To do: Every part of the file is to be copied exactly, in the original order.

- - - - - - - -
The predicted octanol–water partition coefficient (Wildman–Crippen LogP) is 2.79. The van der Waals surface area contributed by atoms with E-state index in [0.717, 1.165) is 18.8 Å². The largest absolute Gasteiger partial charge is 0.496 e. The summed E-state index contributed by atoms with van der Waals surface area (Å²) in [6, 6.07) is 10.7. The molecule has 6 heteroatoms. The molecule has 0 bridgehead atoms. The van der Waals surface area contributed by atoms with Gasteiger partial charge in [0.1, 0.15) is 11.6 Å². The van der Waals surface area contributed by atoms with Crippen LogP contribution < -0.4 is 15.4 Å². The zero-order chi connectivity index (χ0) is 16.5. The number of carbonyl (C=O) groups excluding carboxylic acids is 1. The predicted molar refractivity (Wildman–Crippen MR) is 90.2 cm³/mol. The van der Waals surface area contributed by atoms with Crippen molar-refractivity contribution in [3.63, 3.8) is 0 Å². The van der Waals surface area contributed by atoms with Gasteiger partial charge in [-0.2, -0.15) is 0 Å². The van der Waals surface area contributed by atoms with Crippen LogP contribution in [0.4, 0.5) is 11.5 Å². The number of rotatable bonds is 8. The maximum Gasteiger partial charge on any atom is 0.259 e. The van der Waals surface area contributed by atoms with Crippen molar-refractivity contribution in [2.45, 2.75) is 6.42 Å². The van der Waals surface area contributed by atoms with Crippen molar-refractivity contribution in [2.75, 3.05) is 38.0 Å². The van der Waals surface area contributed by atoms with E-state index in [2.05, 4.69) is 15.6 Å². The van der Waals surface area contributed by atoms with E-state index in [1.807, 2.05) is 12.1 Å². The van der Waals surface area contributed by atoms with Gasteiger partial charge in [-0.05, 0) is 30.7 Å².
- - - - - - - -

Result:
The predicted octanol–water partition coefficient (Wildman–Crippen LogP) is 2.79. The van der Waals surface area contributed by atoms with E-state index in [0.717, 1.165) is 18.8 Å². The largest absolute Gasteiger partial charge is 0.496 e. The summed E-state index contributed by atoms with van der Waals surface area (Å²) in [6, 6.07) is 10.7. The molecule has 6 heteroatoms. The molecule has 0 bridgehead atoms. The van der Waals surface area contributed by atoms with Gasteiger partial charge in [0.1, 0.15) is 11.6 Å². The van der Waals surface area contributed by atoms with Crippen LogP contribution < -0.4 is 15.4 Å². The zero-order chi connectivity index (χ0) is 16.5. The number of carbonyl (C=O) groups excluding carboxylic acids is 1. The predicted molar refractivity (Wildman–Crippen MR) is 90.2 cm³/mol. The van der Waals surface area contributed by atoms with Crippen molar-refractivity contribution in [3.63, 3.8) is 0 Å². The van der Waals surface area contributed by atoms with Gasteiger partial charge in [-0.2, -0.15) is 0 Å². The van der Waals surface area contributed by atoms with Crippen LogP contribution in [0.4, 0.5) is 11.5 Å². The number of rotatable bonds is 8. The maximum Gasteiger partial charge on any atom is 0.259 e. The van der Waals surface area contributed by atoms with Crippen molar-refractivity contribution in [2.45, 2.75) is 6.42 Å². The van der Waals surface area contributed by atoms with Crippen molar-refractivity contribution in [2.75, 3.05) is 38.0 Å². The van der Waals surface area contributed by atoms with E-state index in [2.05, 4.69) is 15.6 Å². The van der Waals surface area contributed by atoms with E-state index in [1.807, 2.05) is 12.1 Å². The van der Waals surface area contributed by atoms with Gasteiger partial charge in [-0.05, 0) is 30.7 Å².